Press

March th, 2009

Economic

News Is Music

To His Ears

-- Rhea N. Bernard (THE STAR LEDGER) The state of the economy, in the past several months, has been a major focus of news reports, government policies, everyday conversations ... and Fred Stein's lyrics. The singer/songwriter, who also plays the acoustic guitar, says he has been performing and selling his CDs in coffee shops and on college campuses for the past 10 years. A real estate appraiser by day, Stein says his purpose in writing music is to make a better world where people can communicate, do things voluntarily, help others and try to stimulate the economy through free trade and a free market. The South Brunswick resident says his musical influences include the Beatles, the Rolling Stones, the Who, Motown classics and, more recently, Flight of the Conchords. Stein talked to The Star-Ledger about his songwriting. What made you decide to focus on the economy in your songs?I do write some romantic songs, but when people get married or are no longer in the singles market, one of the most important things is money. The economy is a very major factor in our society, especially now because everyone's concerned about losing their job. The world is more unpredictable now. It's moving at a much faster pace. Some of my song titles include "At The Mall," "Billionaire," "She's The Shopper," "Working All The Time" and "Yield Bond Curve."What are the topics of some of your other songs? I wrote a song called "Connected," which warns people about technology. I believe technology is good, but sometimes it keeps people from interacting on a human scale. People wouldn't say bad things about a person in person, but on the computer they may not be as polite or civil. Also, with technology you never get to leave the workplace. You can never really get away and enjoy yourself during leisure time. I finished my first CD in August 2001 and my second in October 2008. On both of my CDs, I have songs about cats. That's something no other musician is writing about. I also have a song promoting the Shore town Keansburg. Another song, titled "Turn your Enemies into Friends," I believe could be the answer to war and a step toward world peace. Through my music, I'm trying to make people smile, laugh and feel more optimistic about life. All my songs are family friendly, with no curse words. The music itself is more upbeat. I don't drone on like some contemporary musicians and I preach nonviolence.

January 28th, 2009

To Laugh or

Not To Laugh?

Fred Stein

Keeps Us

Guessing

-- REBECCA PATTIZ (SPECTACLE) Today, while idly looking through the mail at the Spec office, I came upon a gem of an album so bizarre and yet strangely entertaining that I had to make its existence public. Titled Pizza and Ice Cream, the CD is the work of a tie-dye clad man from New Jersey named Fred Stein. On the album cover, two stock photographs, of pizza and ice cream respectively, bring the title home. “I like pizza,” I thought, “and I like ice cream, so this album must be for me.” If this was Stein’s intention—that the two most loved food items in America would draw in listeners—then he is an advertising genius. A mix of psychedelic folk, Devo-esque electronica and a touch of something else I can only describe as stoner uncle music, Pizza and Ice Cream is an eclectic work with something for everyone, whether sweet or savory. Touching on such weighty issues as the influence of technology on human relationships, in the song “Connected” and the existence of extra-terrestrials in “Outerspace manifesto,” Stein has proven that he is not your average pop star. His skills as a song writer are also evident in the song “Roaming in Wyoming ‘Cheyenne the Cat”,” an ambiguously lascivious tribute to his cat, whose catchy refrain features the repitition of the word “meow” and an endearing moniker for his cat, “Chi Chi.” “I am trying to bring fun and ideas into pop rock music,” Stein states in a letter attached to his CD. He has accomplished his goal as the album was fun—leaving the entire office in stitches—and full of ideas, however vague and substance- influenced they may be.

December 18th, 2008

Dayton

Musician

Releases New

Album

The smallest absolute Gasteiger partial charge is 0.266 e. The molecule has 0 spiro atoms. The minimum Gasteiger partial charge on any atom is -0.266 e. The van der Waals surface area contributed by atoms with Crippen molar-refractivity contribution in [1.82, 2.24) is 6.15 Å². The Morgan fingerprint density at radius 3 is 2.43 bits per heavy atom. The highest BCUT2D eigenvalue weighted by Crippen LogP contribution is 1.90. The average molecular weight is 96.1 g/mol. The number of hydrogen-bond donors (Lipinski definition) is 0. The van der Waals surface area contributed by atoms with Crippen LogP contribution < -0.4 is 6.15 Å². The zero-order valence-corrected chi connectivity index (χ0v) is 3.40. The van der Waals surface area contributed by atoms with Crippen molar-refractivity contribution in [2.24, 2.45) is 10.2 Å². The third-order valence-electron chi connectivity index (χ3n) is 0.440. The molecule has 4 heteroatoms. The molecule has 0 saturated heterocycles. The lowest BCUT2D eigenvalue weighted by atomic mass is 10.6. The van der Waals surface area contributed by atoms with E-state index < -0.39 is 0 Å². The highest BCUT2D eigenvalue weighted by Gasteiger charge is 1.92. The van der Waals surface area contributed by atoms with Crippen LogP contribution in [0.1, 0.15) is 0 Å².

BY MICHAEL ACKER Staff Writer (SENTINEL) SOUTH BRUNSWICK — Fred Stein remembers tapping his pencil to songs that were stuck in his head when he was in grade school. Now, the South Brunswick resident records his own music. Stein has lived in the Dayton section of town for roughly 20 years. He was born and raised in Irvington, where he went to school, and he spent summers at his family's summer home on the Jersey shore. The 57-year-old singersongwriter has appeared on a number of cable programs and radio stations and he said that he aspires to be the third famous person to come from Irvington, after Jerry Lewis and Queen Latifah. Stein said he spent summers in Bradley Beach and then moved to South Brunswick when he got married. He described South Brunswick as a town with several diverse, middle class communities all located in a prime location. "South Brunswick is the center of New Jersey," Stein said. "Geographically, it is Exit 8A: 55 miles from New York City and 50 miles from Philly. It's the dead center of the real New Jersey." Stein recorded "Pizza and Ice Cream," his latest CD, at a Woodbridge-based recording studio called JMM Studios. Recording engineer Jerry Manno played drums, bass and occasionally lead guitar for Stein's recording. Stein said he uses an acoustic guitar. "I prefer acoustic over electric," Stein said. "It's more down to earth. It's like you get a better sound when it's acoustic. You can really hear what a person is playing as opposed to all of the tricks an electric machine is playing." Stein grew up during the 1960s and he said the music that emerged at that time serves as an important source of inspiration for the sound of his work. He said his songs have contemporary lyrics that address current issues he encounters. Stein said he chose the name "Pizza & Ice Cream" for his album in part because of a comment John Lennon made after the Beatles broke up and he heard that Paul Mc- Cartney was releasing a solo recording. He said the title of his first album, "Between Lost and Found," was inspired by a comment made by a trucker on a local radio station. The trucker was lost and he told the disc jockey that he was somewhere "between lost and found." "I can't claim credit for that expression," Stein said with a laugh. "I just try to keep my ears open and my eyes open." Stein said he begins the songwriting process with a topic in mind, and then he creates the music and writes the lyrics last. He said he reads newspapers and magazines, and tries to write about things people are talking about. Stein studied history at Monmouth University in West Long Branch and he said it helped his song writing. He now works as a real estate appraiser, after being a sub shop owner, a substitute teacher at Middlesex County College, a Goodyear Tire employee and a worker at a manufacturing company in Eatontown. Stein writes songs with humor in his latest release with songs like "Single Life," which is about being out of luck at singles bars. In "Outerspace Manifesto," Stein jokes about the possibility of an alien invasion. Stein is also a self-described cat lover, who has written songs for both of his cats. Stein's lyrics also include observations of a number of pertinent issues, which he takes a humorous approach with as well. He addresses overpopulation in the song "Too Many People," the growing reliance people have on communicating through the Web and cell phones in "Connected," as well consumerism in the song "At the Mall." Stein wrote a song set in Keansburg, a town that he said is populated by genuine people who reflect the spirit of the Jersey Shore. "It's about some girl who lived there and Keansburg is a working class town, but her boyfriend took her away from Keansburg and she wants to get back to it," Stein said. "She misses it — the rides, the people." Stein calls for peaceful resolutions and restraint from violence in the song "Hopeful Dreamer." He said he is optimistic about the future and he noted that history shows that people in general are more civil with one another than in the past. "Now there are less wars than there were before," Stein said. "I think basically people are good and a small element are bad. I think goodness will win over." Stein said he was inspired by John Lennon's "Imagine" when he wrote "Turn Your Enemies into Friends," a song about peace that calls upon all people to settle their disputes with others. Stein has many other sources of inspiration, including a diverse array of people and books such as Ayn Rand's "Atlas Shrugged." Stein counts Rodney Dangerfield as an inspiration in his life, saying that the late comedian used to work with his father in the home improvement business in Bergen County before he became a fulltime performer. Stein recalled Dangerfield as being a good worker and salesman, going door to door to see if homeowners needed work on their aluminum siding or paintwork done. "When he used to come over the house, he was very nervous and just like on TV, he'd always constantly be fixing his tie," Stein said. "He couldn't sit still. He was full of energy."